Recently, Xu et al. (2016) clarified the crystal structure and polymerisation mechanism of a group of proteins which predominantly exist in human microbiomes and are presumed to be a fimbrilin of class Bacterioidia (of which P. gingivalis is also a member). In addition, the fimbrae of this family did not belong to any current type of bacterial fimbriae (type I to IV) and were, therefore, classified as V-type fimbriae. We hope that by exploring these research avenues, future research will be able to lead the development of a new treatment strategy that controls the bacterial flora inhabiting the intestinal tract.
Hall M, Hasegawa Y, Yoshimura F, Persson K: Structural and functional characterization of shaft, anchor, and tip proteins of the Mfa1 fimbria from the periodontal pathogen Porphyromonas gingivalis. Sci Rep. 29;8(1):1793. 2018.
Lee JY, Miller DP, Wu L, Casella CR, Hasegawa Y, Lamont RJ: Maturation of the Mfa1 fimbriae in the oral pathogen Porpshyromonas gingivalis. Front Cell Infect Microbiol.9;8:137. 2018.
Nagano K, Hasegawa Y, Iijima Y, Kikuchi T, Mitani A: Distribution of Porphyromonas gingivalis fimA and mfa1 fimbrial genotypes in subgingival plaques PeerJ 6:e5581, 2018.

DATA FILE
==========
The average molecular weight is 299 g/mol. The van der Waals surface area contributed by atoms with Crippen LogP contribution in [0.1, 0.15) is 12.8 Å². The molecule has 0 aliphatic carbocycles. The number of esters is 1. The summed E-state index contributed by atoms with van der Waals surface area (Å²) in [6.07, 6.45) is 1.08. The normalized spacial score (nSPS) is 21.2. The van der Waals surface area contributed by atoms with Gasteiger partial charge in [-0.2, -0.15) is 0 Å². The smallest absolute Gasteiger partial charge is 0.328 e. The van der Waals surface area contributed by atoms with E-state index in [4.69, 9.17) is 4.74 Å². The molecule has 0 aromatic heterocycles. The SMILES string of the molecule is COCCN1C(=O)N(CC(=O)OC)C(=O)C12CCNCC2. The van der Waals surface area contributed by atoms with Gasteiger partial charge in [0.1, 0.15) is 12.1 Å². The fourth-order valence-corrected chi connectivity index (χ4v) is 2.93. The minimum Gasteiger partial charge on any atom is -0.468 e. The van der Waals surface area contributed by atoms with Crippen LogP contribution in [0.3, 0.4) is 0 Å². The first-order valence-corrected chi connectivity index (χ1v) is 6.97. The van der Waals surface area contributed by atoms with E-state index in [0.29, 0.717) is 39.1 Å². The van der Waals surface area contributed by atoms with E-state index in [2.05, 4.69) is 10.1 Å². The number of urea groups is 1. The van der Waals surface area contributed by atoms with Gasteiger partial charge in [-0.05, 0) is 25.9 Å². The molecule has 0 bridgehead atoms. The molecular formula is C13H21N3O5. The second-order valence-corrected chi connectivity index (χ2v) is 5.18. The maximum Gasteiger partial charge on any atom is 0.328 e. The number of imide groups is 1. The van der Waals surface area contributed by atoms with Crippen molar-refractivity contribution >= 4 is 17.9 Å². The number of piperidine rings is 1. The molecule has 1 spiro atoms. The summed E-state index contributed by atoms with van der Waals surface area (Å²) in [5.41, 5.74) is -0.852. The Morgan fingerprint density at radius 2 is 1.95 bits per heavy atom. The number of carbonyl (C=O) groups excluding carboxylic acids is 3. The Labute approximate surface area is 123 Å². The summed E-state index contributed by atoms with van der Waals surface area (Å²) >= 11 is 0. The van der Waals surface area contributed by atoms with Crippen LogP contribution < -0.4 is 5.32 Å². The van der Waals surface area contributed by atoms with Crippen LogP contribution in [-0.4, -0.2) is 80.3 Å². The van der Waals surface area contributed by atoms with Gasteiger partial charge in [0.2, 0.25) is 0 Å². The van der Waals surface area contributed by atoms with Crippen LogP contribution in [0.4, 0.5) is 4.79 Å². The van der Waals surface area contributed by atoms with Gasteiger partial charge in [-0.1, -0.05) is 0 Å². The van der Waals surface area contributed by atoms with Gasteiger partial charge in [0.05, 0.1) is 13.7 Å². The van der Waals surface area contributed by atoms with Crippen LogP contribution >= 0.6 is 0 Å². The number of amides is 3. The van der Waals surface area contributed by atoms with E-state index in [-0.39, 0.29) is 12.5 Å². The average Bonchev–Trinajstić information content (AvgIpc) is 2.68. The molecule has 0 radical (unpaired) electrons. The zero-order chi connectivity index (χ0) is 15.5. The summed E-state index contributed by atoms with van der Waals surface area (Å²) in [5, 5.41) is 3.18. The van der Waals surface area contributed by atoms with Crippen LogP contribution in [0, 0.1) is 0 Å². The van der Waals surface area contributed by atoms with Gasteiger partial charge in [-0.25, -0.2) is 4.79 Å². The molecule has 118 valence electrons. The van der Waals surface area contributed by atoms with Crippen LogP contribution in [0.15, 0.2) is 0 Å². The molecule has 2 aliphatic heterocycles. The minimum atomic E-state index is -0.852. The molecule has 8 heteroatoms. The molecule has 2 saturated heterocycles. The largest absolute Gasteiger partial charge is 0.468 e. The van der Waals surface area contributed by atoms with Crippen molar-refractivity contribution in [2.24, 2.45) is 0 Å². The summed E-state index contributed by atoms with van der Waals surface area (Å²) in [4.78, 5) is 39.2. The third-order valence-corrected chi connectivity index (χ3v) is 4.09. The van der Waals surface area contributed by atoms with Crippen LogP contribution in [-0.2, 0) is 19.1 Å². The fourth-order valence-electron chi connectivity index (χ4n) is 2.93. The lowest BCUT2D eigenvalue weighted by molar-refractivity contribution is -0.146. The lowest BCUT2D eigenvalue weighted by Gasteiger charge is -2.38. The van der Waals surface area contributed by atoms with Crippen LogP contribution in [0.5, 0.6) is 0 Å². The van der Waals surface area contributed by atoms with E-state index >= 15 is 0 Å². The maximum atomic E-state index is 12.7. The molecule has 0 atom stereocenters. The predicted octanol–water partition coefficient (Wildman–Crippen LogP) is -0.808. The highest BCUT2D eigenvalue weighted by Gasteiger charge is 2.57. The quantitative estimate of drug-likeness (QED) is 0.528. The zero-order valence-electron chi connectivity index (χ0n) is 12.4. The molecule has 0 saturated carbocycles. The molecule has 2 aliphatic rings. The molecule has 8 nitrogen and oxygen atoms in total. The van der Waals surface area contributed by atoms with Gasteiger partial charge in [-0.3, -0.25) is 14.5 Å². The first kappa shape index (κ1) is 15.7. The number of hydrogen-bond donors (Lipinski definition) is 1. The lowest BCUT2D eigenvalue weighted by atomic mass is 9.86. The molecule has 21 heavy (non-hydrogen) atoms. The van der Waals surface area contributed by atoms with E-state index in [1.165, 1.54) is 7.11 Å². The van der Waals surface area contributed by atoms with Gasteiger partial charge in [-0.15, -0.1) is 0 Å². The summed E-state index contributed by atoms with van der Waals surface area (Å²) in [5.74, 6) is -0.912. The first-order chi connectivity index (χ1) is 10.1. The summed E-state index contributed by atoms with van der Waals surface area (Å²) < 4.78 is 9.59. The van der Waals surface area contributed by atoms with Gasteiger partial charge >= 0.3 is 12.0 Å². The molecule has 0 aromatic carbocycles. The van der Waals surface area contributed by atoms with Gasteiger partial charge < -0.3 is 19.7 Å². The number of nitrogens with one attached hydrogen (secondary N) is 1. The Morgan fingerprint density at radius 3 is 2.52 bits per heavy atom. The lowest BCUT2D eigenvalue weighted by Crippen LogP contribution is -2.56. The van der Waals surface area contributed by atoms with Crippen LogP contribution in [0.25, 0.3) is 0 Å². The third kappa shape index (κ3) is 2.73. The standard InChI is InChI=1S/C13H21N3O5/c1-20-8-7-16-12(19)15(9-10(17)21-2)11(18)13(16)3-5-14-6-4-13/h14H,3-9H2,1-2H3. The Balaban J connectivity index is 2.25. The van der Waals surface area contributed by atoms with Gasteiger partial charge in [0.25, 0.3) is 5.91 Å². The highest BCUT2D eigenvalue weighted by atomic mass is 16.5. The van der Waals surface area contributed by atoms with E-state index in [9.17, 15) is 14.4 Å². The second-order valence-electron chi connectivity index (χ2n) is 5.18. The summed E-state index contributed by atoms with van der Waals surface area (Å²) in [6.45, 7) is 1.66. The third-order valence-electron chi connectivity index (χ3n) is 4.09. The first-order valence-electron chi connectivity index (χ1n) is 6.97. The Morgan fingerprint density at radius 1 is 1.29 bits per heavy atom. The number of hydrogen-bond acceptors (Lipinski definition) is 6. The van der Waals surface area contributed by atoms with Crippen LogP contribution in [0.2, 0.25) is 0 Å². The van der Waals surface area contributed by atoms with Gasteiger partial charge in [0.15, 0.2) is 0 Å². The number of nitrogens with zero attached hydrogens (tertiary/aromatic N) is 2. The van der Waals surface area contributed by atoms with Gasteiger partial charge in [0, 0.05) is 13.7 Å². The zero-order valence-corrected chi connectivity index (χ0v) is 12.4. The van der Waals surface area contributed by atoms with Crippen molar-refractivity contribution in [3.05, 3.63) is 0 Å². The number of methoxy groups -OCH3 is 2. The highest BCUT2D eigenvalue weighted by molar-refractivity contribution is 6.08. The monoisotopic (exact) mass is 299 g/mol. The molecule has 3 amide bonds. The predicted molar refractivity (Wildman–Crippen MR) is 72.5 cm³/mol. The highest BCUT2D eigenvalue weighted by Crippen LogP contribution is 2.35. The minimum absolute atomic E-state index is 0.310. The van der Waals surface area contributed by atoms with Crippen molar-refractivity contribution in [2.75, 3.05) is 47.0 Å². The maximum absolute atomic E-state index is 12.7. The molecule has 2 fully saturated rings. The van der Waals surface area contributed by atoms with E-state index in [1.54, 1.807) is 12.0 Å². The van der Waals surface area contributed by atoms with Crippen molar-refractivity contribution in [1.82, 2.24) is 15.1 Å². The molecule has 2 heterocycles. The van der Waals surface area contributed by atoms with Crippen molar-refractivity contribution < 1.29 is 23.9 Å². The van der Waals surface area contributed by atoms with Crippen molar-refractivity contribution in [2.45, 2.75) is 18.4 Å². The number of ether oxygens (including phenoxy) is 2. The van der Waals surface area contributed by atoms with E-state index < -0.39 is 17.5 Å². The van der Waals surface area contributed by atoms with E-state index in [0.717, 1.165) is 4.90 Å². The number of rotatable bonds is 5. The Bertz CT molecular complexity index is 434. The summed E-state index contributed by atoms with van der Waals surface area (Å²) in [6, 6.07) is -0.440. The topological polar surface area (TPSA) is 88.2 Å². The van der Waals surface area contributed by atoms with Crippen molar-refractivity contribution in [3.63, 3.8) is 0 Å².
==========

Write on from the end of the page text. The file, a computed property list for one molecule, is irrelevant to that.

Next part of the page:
Hasegawa Y, Iijima Y, Persson K, Nagano K, Yoshida Y, Lamont RJ, Kikuchi T, Mitani A, Yoshimura F. Role of Mfa5 in expression of Mfa1 fimbriae in Porphyromonas gingivalis. J Dent Res, 95(11): 1291-1297, 2016.
JSPS KAKENHI Grant Numbers 20890248, 22791783, 25861752 and 16K11466
Research grant from the Center for Advanced Oral Science, Aichi Gakuin University
Furukawa funding, Aichi Gakuin University
Yoshiaki Hasegawa is a Professor at Department of Microbiology, College of Dentistry, Aichi Gakuin University. After completing a PhD at the Department of Periodontology, College of Dentistry, Aichi Gakuin University, he pursued a post-doctoral experience at the Department of Oral Biology at University of Florida College of Dentistry (Dr Lamont’s Lab). He has been working at Aichi Gakuin University (Dr Yoshimura’s Lab) and Asahi University (Dr Murakami’s Lab) for the last 12 years to determine structure and function of P. gingivalis fimbriae.